There are different types of diabetes in pregnancy. You can have pre-existing type 1 or type 2 diabetes and be planning a pregnancy. Or you can have gestational diabetes. Gestational diabetes is a type of short-term diabetes which can develop during pregnancy but usually resolves once the baby is born.
Having any type of diabetes increases the risk of complications for you and your baby. If you have type 1 or type 2 diabetes and are planning a pregnancy, seek advice and support from your health care team at least 3-6 months before trying to fall pregnant.
Before you start trying to conceive, ask your GP to review your diabetes management and general health. They may ask you to monitor your diabetes differently, alter your medications or change your blood glucose level targets.
Once you are pregnant, your specialised diabetes and pregnancy health team will help you to manage your pregnancy and diabetes. If you live in a regional area, ask your GP about Telehealth or shared care with a major hospital. To reduce the risk of health problems for yourself or your baby, keep in regular contact with your healthcare team and aim to keep your blood glucose levels within the targets they advise, both prior to and during your pregnancy.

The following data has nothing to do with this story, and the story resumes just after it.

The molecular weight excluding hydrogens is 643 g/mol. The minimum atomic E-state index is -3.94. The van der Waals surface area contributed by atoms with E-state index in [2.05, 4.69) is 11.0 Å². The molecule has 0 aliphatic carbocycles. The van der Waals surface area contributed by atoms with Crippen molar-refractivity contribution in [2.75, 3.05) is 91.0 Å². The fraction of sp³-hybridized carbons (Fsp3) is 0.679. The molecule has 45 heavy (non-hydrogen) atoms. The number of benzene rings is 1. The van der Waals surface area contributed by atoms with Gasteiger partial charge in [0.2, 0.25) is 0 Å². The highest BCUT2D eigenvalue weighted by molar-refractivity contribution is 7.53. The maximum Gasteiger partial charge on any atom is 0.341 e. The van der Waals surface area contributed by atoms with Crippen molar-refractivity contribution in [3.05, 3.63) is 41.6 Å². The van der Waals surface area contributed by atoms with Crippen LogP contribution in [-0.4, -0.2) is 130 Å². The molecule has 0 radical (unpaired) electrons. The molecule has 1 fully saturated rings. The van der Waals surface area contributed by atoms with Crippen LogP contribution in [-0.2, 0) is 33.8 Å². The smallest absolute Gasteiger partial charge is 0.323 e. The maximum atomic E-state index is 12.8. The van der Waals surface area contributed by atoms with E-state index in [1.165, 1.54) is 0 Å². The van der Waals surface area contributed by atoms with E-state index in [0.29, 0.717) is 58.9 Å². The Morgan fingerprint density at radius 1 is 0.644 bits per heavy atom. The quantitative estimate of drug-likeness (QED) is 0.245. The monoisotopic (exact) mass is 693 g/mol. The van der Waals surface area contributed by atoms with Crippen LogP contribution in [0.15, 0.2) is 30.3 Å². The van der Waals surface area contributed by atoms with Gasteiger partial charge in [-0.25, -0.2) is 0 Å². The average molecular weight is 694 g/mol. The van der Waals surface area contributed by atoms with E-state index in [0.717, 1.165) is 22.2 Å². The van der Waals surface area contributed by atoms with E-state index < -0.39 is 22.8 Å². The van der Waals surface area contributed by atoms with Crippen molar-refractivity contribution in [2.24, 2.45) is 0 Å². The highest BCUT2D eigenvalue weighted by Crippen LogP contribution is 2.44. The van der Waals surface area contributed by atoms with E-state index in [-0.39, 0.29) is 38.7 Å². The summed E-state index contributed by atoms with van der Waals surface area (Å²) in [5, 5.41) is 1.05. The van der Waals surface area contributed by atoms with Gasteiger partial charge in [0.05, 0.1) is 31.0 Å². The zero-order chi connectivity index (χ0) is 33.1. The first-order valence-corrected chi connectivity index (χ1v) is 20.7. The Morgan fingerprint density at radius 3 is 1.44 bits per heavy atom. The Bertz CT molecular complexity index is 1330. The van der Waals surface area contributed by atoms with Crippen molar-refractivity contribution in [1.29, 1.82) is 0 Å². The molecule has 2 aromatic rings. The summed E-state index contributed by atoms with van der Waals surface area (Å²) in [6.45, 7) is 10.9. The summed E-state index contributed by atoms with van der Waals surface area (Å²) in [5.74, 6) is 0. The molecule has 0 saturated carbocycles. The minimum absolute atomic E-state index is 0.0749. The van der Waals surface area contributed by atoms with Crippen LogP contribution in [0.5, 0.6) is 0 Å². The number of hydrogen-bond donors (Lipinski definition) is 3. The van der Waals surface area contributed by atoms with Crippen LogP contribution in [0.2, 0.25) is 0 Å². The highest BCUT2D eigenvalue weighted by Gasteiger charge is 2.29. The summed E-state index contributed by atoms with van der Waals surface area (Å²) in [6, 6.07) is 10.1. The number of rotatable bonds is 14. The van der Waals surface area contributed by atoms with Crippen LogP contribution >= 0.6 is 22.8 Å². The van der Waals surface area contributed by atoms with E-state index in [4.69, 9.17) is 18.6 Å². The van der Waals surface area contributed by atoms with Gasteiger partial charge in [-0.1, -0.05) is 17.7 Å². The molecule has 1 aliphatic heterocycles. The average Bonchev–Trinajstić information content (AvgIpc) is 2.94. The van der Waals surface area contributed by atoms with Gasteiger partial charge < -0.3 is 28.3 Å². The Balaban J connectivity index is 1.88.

If you are thinking about pregnancy, use the Healthy Pregnancy Planning checklist to plan for a healthy pregnancy and discuss it with your GP and endocrinologist